It's generally accepted that we have a natural curiosity or love of truth; and it is also often accepted that this natural curiosity justifies the pursuit of truth in the sense that it establishes truth as something valuable (and therefore to be pursued). How should we go about understanding this?
Probably the most natural first attempt would be to say that curiosity is love of truth as such. That is, it's a sort of direct thirst for truth, or at least apparent truth. It's clear, however, that this is not an adequate account of curiosity. If this were an adequate account of truth, any truth would contribute to satisfying our curiosity. But it's obvious that there are lots of truths we don't care about at all. We don't generally care, for instance, whether it's true a dust particle is 2 inches from another dust particle. So we should avoid assuming that when we say that curiosity is love for truth that we have said all that need be said about curiosity's connection to truth.
Hume recognizes this quite clearly; there is a whole section of Book II of the Treatise of Human Nature devoted to discussion of what it means to talk about curiosity or love of truth. This section is the concluding section of Book II and appears to have some sort of connection with the concluding section of Book I. As Fred Wilson has noted in a number of articles and books, Hume regularly appeals to curiosity to justify intellectual pursuits. So curiosity appears to be a very important concept for Hume, and he does have an interesting account of it. The account seems to be influenced by Cicero's discussion of it in Book One, section 13 of the De Officiis:
Above all, the search after truth and its eager pursuit are peculiar to man. And so, when we have leisure from the demands of business cares, we are eager to see, to hear, to learn something new, and we esteem a desire to know the secrets or wonders of creation as indispensable to a happy life. Thus we come to understand that what is true, simple, and genuine appeals most strongly to a man's nature.
Of course, this Ciceronian comment doesn't tell us much. But Hume expands it considerably, and what seems to have struck him most is the emphasis on leisure and the role of curiosity in the happy life. He starts by dividing truths into two kinds, those that have to do with the proportions of ideas, and those that have to do with the conformity of ideas to really existing objects. (Obviously this is a straightforward version of his well-known distinction between relations of ideas and matters of fact.) He notes that our interest in the first sort of truth is clearly not an interest in the truth as such -- such truths are not desired merely as truths. Simple arithmetical discoveries -- like the product of the numbers 3432412 and 89786234 -- don't strike us as particularly pleasant, and may even be painful! "Which is an evident proof," Hume says, "that the satisfaction, which we sometimes receive from the discovery of truth, proceeds not from it, merely as such, but only as endow'd with certain qualities" (T 2.3.10).
We naturally want to ask, then, what these qualities are that render truth so agreeable to us. The first one Hume considers, which he takes to be the "principal source" of our satisfaction in discovery of truth, is the employment of our wits. We aren't impressed by simple arithmetical discoveries because even when they are genuine discoveries, they are in some sense easy and obvious. As Hume notes, this extends rather broadly. Even what is difficult in itself may be treated as uninteresting if our way of learning it was easy and obvious. Many mathematical demonstrations are of this sort -- hitting on the solution originally may have been immensely difficult; but when we are guided through it, it rarely seems so hard or so interesting. What we want are things that work our minds a bit, that fix our attentions and exert our genius, as Hume puts it.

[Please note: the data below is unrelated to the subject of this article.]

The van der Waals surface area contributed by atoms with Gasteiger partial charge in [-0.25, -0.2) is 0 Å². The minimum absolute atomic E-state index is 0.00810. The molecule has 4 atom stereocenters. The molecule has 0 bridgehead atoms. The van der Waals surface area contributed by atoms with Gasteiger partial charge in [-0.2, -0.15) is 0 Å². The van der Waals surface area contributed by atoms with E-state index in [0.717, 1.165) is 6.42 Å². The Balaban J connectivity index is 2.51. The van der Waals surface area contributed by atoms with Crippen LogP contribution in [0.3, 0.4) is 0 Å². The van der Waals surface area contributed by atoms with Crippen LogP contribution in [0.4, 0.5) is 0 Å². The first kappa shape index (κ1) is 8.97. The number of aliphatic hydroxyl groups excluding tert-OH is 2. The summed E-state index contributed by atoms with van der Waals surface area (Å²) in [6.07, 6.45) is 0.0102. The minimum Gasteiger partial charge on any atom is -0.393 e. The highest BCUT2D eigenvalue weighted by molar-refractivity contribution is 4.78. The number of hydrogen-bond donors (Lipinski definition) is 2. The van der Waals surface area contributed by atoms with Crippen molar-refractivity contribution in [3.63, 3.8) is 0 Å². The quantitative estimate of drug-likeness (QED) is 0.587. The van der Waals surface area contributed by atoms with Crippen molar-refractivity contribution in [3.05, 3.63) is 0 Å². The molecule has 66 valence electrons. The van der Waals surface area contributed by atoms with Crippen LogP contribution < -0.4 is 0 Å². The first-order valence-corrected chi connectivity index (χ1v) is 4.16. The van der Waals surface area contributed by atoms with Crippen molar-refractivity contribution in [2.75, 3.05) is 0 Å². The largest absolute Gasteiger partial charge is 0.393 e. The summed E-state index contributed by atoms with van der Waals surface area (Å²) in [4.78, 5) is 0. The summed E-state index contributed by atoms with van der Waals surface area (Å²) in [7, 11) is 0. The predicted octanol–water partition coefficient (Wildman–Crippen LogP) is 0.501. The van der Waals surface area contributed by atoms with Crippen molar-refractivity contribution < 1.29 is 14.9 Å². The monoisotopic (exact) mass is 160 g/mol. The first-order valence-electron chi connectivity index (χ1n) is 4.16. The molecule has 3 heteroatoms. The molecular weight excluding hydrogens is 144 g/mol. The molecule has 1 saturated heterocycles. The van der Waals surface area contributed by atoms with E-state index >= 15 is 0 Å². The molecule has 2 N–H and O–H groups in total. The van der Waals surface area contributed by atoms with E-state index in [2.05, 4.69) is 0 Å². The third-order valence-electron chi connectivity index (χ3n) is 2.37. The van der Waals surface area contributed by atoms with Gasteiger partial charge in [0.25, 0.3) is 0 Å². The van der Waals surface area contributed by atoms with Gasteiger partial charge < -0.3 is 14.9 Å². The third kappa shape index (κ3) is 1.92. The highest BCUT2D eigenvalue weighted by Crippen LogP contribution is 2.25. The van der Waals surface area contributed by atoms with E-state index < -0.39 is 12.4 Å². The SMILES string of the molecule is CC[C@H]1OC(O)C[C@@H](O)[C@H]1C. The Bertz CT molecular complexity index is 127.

While Hume puts a lot of emphasis on this condition, it is not the only one, and he suspects that it alone is not sufficient for explaining much about our enjoyment of truth. It's not enough for the discovery to exercise our minds in a clever way; the truth also needs to be of some importance. Problems in algebra are infinite; but mathematicians have never treated them all equally. Instead they focus on problems that seem to be useful or important, and so do we all in most of our serious intellectual pursuits. But Hume notes that this immediately raises the question of how this evaluation of utility and importance works in the case of curiosity. On the one hand, it seems that it has something to do with beneficial consequences. On the other hand, people who are actually in the grip of serious curiosity seem to be indifferent to these consequences. What's the resolution of this paradox?
Hume argues that human beings are set up in such a way that, in addiction to real passions, we have what might be called faint images or shadows of passions. These shadow-passions are residual results of imagination and sympathy. An engineer may have a certain satisfaction in the fact that his bomb design makes it effective for its use, without having much liking for people who would benefit from its use; there's a sort of shadow-pleasure arising from sympathy with bomb users (Hume calls this sort of sympathy a 'remote sympathy') that doesn't extend outside the bare imagination, and may even be entirely contrary to the real attitude the engineer has toward bomb-users. This remote sympathy and these shadow-passions may seem a slight foundation for something as powerful as curiosity can be, but Hume argues again that the sort of satisfaction curiosity requires consists chiefly in exertion of the mind. The importance of remote sympathy and shadow-passions is not that they directly give us much pleasure in our discoveries, but that they fix our attention on the pursuit, and this fixation of attention is essential for satisfaction of curiosity.